In Tangshan, the truck driver Da Qiang, his wife Yuan Ni and their twins Fang Da, their son, and Fang Deng, their daughter, are a happy simple family. On 27 July 1976, a devastating earthquake destroys Tangshan, and Da Qiang dies while trying to rescue his children from their apartment. When a collapsed beam traps Fang Da and Fang Deng, Yuan Ni is forced to decide between saving her son or daughter and she chooses Fang Da. However, her daughter Fang Deng overhears her mother's choice and miraculously survives. She is rescued by a soldier and adopted by Mr. Wang and his wife with the name Wang Deng. Thirty-two years later, after an earthquake in China, Wang Deng, now married to a Canadian lawyer and living in Vancouver with her daughter, travels to China and voluntarily joins the rescue team. By chance she meets Fang Da and she learns the drama of Yuan Ni through all those years. The family is finally reunited at Yuan Ni's home, where bitterness is exposed and resolved.Written by
Claudio Carvalho, Rio de Janeiro, Brazil
The Tangshan earthquake of 28 July, 1976 was a magnitude 7.6 earthquake. It mainly affected the industrial city of Tangshan, located in the province of Hebei. The Official estimates of casualties speak of 242,419 deaths caused by the earthquake. Additional casualty estimates may also include those who were injured by the earthquake, but died in subsequent months. See more »
Chinese New Years Holiday celebration 1997 seen on the TV set. The first flat screen CRT television was brought to the mass market by Panasonic in November of 1997. Chinese New Year 1997 would mean February of 1997. It is also not of a Pansonic brand TV. See more »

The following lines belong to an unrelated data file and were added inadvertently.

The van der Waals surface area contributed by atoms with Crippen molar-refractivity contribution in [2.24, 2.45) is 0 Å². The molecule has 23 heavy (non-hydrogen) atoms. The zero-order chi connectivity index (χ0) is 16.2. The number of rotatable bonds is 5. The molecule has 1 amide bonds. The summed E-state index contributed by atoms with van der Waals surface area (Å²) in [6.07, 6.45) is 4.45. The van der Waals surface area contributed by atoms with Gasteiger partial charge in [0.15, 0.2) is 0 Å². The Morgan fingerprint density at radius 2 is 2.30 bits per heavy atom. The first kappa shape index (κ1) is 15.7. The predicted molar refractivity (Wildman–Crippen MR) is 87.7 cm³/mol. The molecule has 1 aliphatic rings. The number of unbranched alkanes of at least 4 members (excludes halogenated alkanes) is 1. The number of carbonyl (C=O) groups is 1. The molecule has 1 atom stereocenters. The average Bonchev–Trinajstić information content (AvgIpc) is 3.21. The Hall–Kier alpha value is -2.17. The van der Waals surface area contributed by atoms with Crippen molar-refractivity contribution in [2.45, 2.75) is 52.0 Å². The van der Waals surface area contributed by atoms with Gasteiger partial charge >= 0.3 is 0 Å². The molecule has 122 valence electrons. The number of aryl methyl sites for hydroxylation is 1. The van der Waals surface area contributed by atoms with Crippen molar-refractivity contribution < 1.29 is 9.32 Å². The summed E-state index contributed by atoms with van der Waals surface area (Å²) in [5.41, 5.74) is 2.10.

Mom, how have you managed all these years?
I've been doing quite alright.
How many 30 years are there in a woman's lifetime? Why did you do that?
Really, I've been doing quite alright. If I'd instead led a carefree life, I would be letting you down even more.
Mom, I'm sorry. I'm sorry. From the first moment I set eyes on Fang Da, I started to hate myself. He is my little brother... how wonderful that he has survived. Mom, I'm sorry, I'm sorry. I've tortured you for 32 years.
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A Nutshell Review: Aftershocks
In some ways, Aftershock as a big budgeted epic sort of plays out like Feng Xiaogang's Assembly, with the money shots concentrated in the first few minutes, followed by a masterful treatment of human drama against an historical backdrop of events in China. As a fan of Feng's films thus far, he continues to show that he's equally adept in handling commercial, studio tentpole films like this one, and smaller, more intimate films like If You Are The One, dealing with equal ability a cast of plenty, or just a handful.
Aftershock cuts to the chase and puts the audience smack into 1976 Tangshan, China, just about when the big quake struck. We're introduced to a family of four, where soon enough Mother Nature's unforeseen wrath swallows up the entire city, and shattering countless of lives and families in the process. What follows will set the stage for the entire two more hours to come, where Yuan Ni (Xu Fan) has to make that Sophie's Choice of which twin for the rescuers to save - son Da Feng, or daughter Fang Deng - since a beam separates the two. Tradition, culture and custom will unfortunately make this a no-brainer when push comes to shove, coupled with the fact that the death of her husband in rescuing her, and her role as the dutiful wife to ensure the preservation of the family line, but worst, this decision is made within earshot of Fang Deng who's fighting for her life in the rubble.